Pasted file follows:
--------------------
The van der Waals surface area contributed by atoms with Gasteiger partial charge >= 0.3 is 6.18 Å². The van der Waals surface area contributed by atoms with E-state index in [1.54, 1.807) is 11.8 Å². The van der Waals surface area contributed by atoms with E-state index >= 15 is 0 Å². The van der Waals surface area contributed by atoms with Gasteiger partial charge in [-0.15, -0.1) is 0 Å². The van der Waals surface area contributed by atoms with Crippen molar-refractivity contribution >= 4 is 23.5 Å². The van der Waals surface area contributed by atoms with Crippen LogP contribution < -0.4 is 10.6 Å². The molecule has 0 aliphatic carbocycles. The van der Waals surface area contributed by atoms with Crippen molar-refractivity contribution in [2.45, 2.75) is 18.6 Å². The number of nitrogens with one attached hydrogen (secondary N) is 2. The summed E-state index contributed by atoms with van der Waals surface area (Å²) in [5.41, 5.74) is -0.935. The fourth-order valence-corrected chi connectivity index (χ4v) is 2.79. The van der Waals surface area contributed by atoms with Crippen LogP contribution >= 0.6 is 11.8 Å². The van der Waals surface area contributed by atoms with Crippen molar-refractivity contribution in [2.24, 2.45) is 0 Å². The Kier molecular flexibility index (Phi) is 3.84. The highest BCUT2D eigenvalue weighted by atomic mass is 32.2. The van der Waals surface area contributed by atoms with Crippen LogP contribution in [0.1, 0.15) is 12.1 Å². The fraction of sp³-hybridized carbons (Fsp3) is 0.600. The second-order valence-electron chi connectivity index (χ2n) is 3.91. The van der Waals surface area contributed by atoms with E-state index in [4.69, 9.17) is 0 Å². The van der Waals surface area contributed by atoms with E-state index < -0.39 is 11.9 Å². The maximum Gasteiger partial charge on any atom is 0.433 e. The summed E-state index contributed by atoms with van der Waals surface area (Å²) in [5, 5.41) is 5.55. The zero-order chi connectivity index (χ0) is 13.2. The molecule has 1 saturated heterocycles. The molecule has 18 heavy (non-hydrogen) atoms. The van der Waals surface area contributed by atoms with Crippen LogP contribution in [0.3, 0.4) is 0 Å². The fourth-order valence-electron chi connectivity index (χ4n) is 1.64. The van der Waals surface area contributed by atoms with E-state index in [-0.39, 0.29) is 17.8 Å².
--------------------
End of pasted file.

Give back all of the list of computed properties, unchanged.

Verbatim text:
The van der Waals surface area contributed by atoms with Gasteiger partial charge >= 0.3 is 6.18 Å². The van der Waals surface area contributed by atoms with E-state index in [1.54, 1.807) is 11.8 Å². The van der Waals surface area contributed by atoms with E-state index >= 15 is 0 Å². The van der Waals surface area contributed by atoms with Gasteiger partial charge in [-0.15, -0.1) is 0 Å². The van der Waals surface area contributed by atoms with Crippen molar-refractivity contribution >= 4 is 23.5 Å². The van der Waals surface area contributed by atoms with Crippen LogP contribution < -0.4 is 10.6 Å². The molecule has 0 aliphatic carbocycles. The van der Waals surface area contributed by atoms with Crippen molar-refractivity contribution in [2.45, 2.75) is 18.6 Å². The number of nitrogens with one attached hydrogen (secondary N) is 2. The summed E-state index contributed by atoms with van der Waals surface area (Å²) in [5.41, 5.74) is -0.935. The fourth-order valence-corrected chi connectivity index (χ4v) is 2.79. The van der Waals surface area contributed by atoms with Crippen LogP contribution >= 0.6 is 11.8 Å². The van der Waals surface area contributed by atoms with Crippen molar-refractivity contribution in [2.24, 2.45) is 0 Å². The Kier molecular flexibility index (Phi) is 3.84. The highest BCUT2D eigenvalue weighted by atomic mass is 32.2. The van der Waals surface area contributed by atoms with Crippen LogP contribution in [0.1, 0.15) is 12.1 Å². The fraction of sp³-hybridized carbons (Fsp3) is 0.600. The second-order valence-electron chi connectivity index (χ2n) is 3.91. The van der Waals surface area contributed by atoms with E-state index in [4.69, 9.17) is 0 Å². The van der Waals surface area contributed by atoms with E-state index < -0.39 is 11.9 Å². The maximum Gasteiger partial charge on any atom is 0.433 e. The summed E-state index contributed by atoms with van der Waals surface area (Å²) in [5, 5.41) is 5.55. The zero-order chi connectivity index (χ0) is 13.2. The molecule has 1 saturated heterocycles. The molecule has 18 heavy (non-hydrogen) atoms. The van der Waals surface area contributed by atoms with Crippen LogP contribution in [0.3, 0.4) is 0 Å². The fourth-order valence-electron chi connectivity index (χ4n) is 1.64. The van der Waals surface area contributed by atoms with E-state index in [-0.39, 0.29) is 17.8 Å².